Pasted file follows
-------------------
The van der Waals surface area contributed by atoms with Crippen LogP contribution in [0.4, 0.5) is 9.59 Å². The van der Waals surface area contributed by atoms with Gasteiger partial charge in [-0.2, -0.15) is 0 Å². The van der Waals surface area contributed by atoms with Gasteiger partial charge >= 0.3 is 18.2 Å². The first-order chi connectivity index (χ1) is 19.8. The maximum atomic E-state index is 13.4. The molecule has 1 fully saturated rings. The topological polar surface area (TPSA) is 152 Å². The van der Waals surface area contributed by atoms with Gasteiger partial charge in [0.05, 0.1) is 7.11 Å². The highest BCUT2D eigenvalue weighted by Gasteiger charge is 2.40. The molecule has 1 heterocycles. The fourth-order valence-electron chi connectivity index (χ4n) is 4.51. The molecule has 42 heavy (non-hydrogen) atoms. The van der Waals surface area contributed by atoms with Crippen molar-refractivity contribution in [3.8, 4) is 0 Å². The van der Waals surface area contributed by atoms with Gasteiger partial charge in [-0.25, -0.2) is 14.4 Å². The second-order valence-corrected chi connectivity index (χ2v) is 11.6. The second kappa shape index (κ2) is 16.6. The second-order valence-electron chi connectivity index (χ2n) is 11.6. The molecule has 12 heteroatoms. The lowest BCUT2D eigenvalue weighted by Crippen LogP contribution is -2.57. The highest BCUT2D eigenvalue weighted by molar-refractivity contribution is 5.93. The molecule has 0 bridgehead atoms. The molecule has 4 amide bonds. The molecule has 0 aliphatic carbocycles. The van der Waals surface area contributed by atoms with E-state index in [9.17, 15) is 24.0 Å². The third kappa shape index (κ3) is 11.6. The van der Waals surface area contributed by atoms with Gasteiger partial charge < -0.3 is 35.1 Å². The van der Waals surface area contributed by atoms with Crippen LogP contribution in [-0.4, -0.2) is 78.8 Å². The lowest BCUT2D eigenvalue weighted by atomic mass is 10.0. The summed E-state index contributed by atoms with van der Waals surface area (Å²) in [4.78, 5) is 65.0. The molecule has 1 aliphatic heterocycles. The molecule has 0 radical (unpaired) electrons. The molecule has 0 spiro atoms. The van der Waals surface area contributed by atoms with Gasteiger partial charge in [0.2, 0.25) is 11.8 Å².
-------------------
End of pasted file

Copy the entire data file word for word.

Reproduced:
The van der Waals surface area contributed by atoms with Crippen LogP contribution in [0.4, 0.5) is 9.59 Å². The van der Waals surface area contributed by atoms with Gasteiger partial charge in [-0.2, -0.15) is 0 Å². The van der Waals surface area contributed by atoms with Gasteiger partial charge >= 0.3 is 18.2 Å². The first-order chi connectivity index (χ1) is 19.8. The maximum atomic E-state index is 13.4. The molecule has 1 fully saturated rings. The topological polar surface area (TPSA) is 152 Å². The van der Waals surface area contributed by atoms with Gasteiger partial charge in [0.05, 0.1) is 7.11 Å². The highest BCUT2D eigenvalue weighted by Gasteiger charge is 2.40. The molecule has 1 heterocycles. The fourth-order valence-electron chi connectivity index (χ4n) is 4.51. The molecule has 42 heavy (non-hydrogen) atoms. The van der Waals surface area contributed by atoms with Crippen molar-refractivity contribution in [3.8, 4) is 0 Å². The van der Waals surface area contributed by atoms with Gasteiger partial charge in [-0.25, -0.2) is 14.4 Å². The second-order valence-corrected chi connectivity index (χ2v) is 11.6. The second kappa shape index (κ2) is 16.6. The second-order valence-electron chi connectivity index (χ2n) is 11.6. The molecule has 12 heteroatoms. The lowest BCUT2D eigenvalue weighted by Crippen LogP contribution is -2.57. The highest BCUT2D eigenvalue weighted by molar-refractivity contribution is 5.93. The molecule has 0 bridgehead atoms. The molecule has 4 amide bonds. The molecule has 0 aliphatic carbocycles. The van der Waals surface area contributed by atoms with E-state index in [9.17, 15) is 24.0 Å². The third kappa shape index (κ3) is 11.6. The van der Waals surface area contributed by atoms with Gasteiger partial charge < -0.3 is 35.1 Å². The van der Waals surface area contributed by atoms with Crippen LogP contribution in [-0.4, -0.2) is 78.8 Å². The lowest BCUT2D eigenvalue weighted by atomic mass is 10.0. The summed E-state index contributed by atoms with van der Waals surface area (Å²) in [4.78, 5) is 65.0. The molecule has 1 aliphatic heterocycles. The molecule has 0 radical (unpaired) electrons. The molecule has 0 spiro atoms. The van der Waals surface area contributed by atoms with Gasteiger partial charge in [0.2, 0.25) is 11.8 Å².